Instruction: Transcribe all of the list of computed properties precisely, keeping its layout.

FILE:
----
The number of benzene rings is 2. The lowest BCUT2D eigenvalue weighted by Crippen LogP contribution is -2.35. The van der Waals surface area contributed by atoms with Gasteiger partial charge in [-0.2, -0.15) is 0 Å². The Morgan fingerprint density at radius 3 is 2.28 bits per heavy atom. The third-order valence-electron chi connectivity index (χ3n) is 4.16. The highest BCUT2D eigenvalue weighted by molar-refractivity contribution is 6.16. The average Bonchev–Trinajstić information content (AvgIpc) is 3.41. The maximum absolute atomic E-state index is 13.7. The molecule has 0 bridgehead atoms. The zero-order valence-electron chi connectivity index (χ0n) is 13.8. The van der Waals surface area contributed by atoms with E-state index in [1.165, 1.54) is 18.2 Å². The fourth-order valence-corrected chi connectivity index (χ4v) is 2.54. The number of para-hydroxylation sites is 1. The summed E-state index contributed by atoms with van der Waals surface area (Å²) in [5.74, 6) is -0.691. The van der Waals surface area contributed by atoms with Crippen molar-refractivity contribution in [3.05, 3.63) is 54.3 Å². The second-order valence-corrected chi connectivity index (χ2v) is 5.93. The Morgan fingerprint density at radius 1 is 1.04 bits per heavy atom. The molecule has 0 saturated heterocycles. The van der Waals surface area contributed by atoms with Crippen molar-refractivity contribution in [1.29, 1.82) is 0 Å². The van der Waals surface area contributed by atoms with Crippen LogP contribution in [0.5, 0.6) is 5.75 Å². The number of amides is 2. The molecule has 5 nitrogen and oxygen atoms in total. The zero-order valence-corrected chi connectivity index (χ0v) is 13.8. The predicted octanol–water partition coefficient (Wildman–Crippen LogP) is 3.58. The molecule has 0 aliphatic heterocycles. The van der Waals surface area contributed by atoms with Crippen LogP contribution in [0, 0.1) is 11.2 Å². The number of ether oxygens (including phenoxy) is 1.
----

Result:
The number of benzene rings is 2. The lowest BCUT2D eigenvalue weighted by Crippen LogP contribution is -2.35. The van der Waals surface area contributed by atoms with Gasteiger partial charge in [-0.2, -0.15) is 0 Å². The Morgan fingerprint density at radius 3 is 2.28 bits per heavy atom. The third-order valence-electron chi connectivity index (χ3n) is 4.16. The highest BCUT2D eigenvalue weighted by molar-refractivity contribution is 6.16. The average Bonchev–Trinajstić information content (AvgIpc) is 3.41. The maximum absolute atomic E-state index is 13.7. The molecule has 0 bridgehead atoms. The zero-order valence-electron chi connectivity index (χ0n) is 13.8. The van der Waals surface area contributed by atoms with E-state index in [1.165, 1.54) is 18.2 Å². The fourth-order valence-corrected chi connectivity index (χ4v) is 2.54. The number of para-hydroxylation sites is 1. The summed E-state index contributed by atoms with van der Waals surface area (Å²) in [5.74, 6) is -0.691. The van der Waals surface area contributed by atoms with Crippen molar-refractivity contribution in [3.05, 3.63) is 54.3 Å². The second-order valence-corrected chi connectivity index (χ2v) is 5.93. The Morgan fingerprint density at radius 1 is 1.04 bits per heavy atom. The molecule has 0 saturated heterocycles. The van der Waals surface area contributed by atoms with Crippen molar-refractivity contribution in [1.29, 1.82) is 0 Å². The van der Waals surface area contributed by atoms with Crippen LogP contribution in [0.5, 0.6) is 5.75 Å². The number of amides is 2. The molecule has 5 nitrogen and oxygen atoms in total. The zero-order valence-corrected chi connectivity index (χ0v) is 13.8. The predicted octanol–water partition coefficient (Wildman–Crippen LogP) is 3.58. The molecule has 0 aliphatic heterocycles. The van der Waals surface area contributed by atoms with Crippen LogP contribution in [0, 0.1) is 11.2 Å². The number of ether oxygens (including phenoxy) is 1.